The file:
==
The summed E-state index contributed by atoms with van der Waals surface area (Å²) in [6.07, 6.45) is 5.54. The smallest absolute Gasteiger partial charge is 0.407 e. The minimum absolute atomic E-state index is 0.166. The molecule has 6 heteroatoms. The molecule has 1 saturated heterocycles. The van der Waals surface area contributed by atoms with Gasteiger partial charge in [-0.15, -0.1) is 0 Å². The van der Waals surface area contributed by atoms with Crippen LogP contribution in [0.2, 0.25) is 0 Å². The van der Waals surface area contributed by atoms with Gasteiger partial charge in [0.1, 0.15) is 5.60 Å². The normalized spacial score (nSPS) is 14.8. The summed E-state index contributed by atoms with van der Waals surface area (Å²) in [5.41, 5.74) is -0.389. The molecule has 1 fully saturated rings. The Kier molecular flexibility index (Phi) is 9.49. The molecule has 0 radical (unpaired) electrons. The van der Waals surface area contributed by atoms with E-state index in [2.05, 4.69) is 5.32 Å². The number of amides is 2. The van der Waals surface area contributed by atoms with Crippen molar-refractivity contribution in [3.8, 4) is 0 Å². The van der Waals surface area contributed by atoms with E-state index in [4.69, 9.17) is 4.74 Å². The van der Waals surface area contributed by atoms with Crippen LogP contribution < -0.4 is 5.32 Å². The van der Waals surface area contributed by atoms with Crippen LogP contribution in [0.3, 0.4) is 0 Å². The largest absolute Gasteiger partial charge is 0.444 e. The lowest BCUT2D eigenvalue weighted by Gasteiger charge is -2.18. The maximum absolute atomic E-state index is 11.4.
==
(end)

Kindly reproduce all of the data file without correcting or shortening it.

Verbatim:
The summed E-state index contributed by atoms with van der Waals surface area (Å²) in [6.07, 6.45) is 5.54. The smallest absolute Gasteiger partial charge is 0.407 e. The minimum absolute atomic E-state index is 0.166. The molecule has 6 heteroatoms. The molecule has 1 saturated heterocycles. The van der Waals surface area contributed by atoms with Gasteiger partial charge in [-0.15, -0.1) is 0 Å². The van der Waals surface area contributed by atoms with Crippen LogP contribution in [0.2, 0.25) is 0 Å². The van der Waals surface area contributed by atoms with Gasteiger partial charge in [0.1, 0.15) is 5.60 Å². The normalized spacial score (nSPS) is 14.8. The summed E-state index contributed by atoms with van der Waals surface area (Å²) in [5.41, 5.74) is -0.389. The molecule has 1 fully saturated rings. The Kier molecular flexibility index (Phi) is 9.49. The molecule has 0 radical (unpaired) electrons. The van der Waals surface area contributed by atoms with E-state index in [2.05, 4.69) is 5.32 Å². The number of amides is 2. The van der Waals surface area contributed by atoms with Crippen molar-refractivity contribution in [3.8, 4) is 0 Å². The van der Waals surface area contributed by atoms with E-state index in [4.69, 9.17) is 4.74 Å². The van der Waals surface area contributed by atoms with Crippen LogP contribution < -0.4 is 5.32 Å². The van der Waals surface area contributed by atoms with Crippen LogP contribution in [0.3, 0.4) is 0 Å². The largest absolute Gasteiger partial charge is 0.444 e. The lowest BCUT2D eigenvalue weighted by Gasteiger charge is -2.18. The maximum absolute atomic E-state index is 11.4.